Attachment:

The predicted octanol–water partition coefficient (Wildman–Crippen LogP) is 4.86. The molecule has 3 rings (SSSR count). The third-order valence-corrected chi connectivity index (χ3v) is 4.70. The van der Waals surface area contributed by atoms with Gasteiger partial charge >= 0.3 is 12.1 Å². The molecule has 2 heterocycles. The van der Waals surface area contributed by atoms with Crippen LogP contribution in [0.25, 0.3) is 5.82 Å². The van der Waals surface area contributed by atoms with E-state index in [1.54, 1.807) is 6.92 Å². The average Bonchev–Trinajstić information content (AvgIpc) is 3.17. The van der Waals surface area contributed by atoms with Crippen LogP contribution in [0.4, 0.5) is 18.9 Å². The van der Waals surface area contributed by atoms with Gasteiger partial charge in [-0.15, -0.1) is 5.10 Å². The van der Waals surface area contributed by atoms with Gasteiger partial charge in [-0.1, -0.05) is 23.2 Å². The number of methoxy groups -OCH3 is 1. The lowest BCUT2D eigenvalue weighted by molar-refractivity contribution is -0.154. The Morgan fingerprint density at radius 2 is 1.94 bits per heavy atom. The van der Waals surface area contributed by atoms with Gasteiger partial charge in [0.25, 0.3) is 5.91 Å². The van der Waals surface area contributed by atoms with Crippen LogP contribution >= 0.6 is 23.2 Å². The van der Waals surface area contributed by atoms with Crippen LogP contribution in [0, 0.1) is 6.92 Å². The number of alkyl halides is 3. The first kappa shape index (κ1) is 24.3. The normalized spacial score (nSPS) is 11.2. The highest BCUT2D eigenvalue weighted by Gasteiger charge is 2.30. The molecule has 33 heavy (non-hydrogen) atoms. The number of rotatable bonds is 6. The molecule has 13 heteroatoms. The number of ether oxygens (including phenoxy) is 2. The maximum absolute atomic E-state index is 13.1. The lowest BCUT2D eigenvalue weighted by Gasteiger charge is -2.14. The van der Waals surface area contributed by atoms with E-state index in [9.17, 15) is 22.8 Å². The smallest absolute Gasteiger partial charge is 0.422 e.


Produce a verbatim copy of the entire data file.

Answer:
The predicted octanol–water partition coefficient (Wildman–Crippen LogP) is 4.86. The molecule has 3 rings (SSSR count). The third-order valence-corrected chi connectivity index (χ3v) is 4.70. The van der Waals surface area contributed by atoms with Gasteiger partial charge >= 0.3 is 12.1 Å². The molecule has 2 heterocycles. The van der Waals surface area contributed by atoms with Crippen LogP contribution in [0.25, 0.3) is 5.82 Å². The van der Waals surface area contributed by atoms with E-state index in [1.54, 1.807) is 6.92 Å². The average Bonchev–Trinajstić information content (AvgIpc) is 3.17. The van der Waals surface area contributed by atoms with Crippen LogP contribution in [0.4, 0.5) is 18.9 Å². The van der Waals surface area contributed by atoms with Gasteiger partial charge in [-0.15, -0.1) is 5.10 Å². The van der Waals surface area contributed by atoms with Gasteiger partial charge in [-0.1, -0.05) is 23.2 Å². The number of methoxy groups -OCH3 is 1. The lowest BCUT2D eigenvalue weighted by molar-refractivity contribution is -0.154. The Morgan fingerprint density at radius 2 is 1.94 bits per heavy atom. The van der Waals surface area contributed by atoms with Gasteiger partial charge in [0.25, 0.3) is 5.91 Å². The van der Waals surface area contributed by atoms with Crippen LogP contribution >= 0.6 is 23.2 Å². The van der Waals surface area contributed by atoms with Crippen LogP contribution in [0, 0.1) is 6.92 Å². The number of alkyl halides is 3. The first kappa shape index (κ1) is 24.3. The normalized spacial score (nSPS) is 11.2. The highest BCUT2D eigenvalue weighted by Gasteiger charge is 2.30. The molecule has 33 heavy (non-hydrogen) atoms. The number of rotatable bonds is 6. The molecule has 13 heteroatoms. The number of ether oxygens (including phenoxy) is 2. The maximum absolute atomic E-state index is 13.1. The lowest BCUT2D eigenvalue weighted by Gasteiger charge is -2.14. The van der Waals surface area contributed by atoms with E-state index in [9.17, 15) is 22.8 Å². The smallest absolute Gasteiger partial charge is 0.422 e.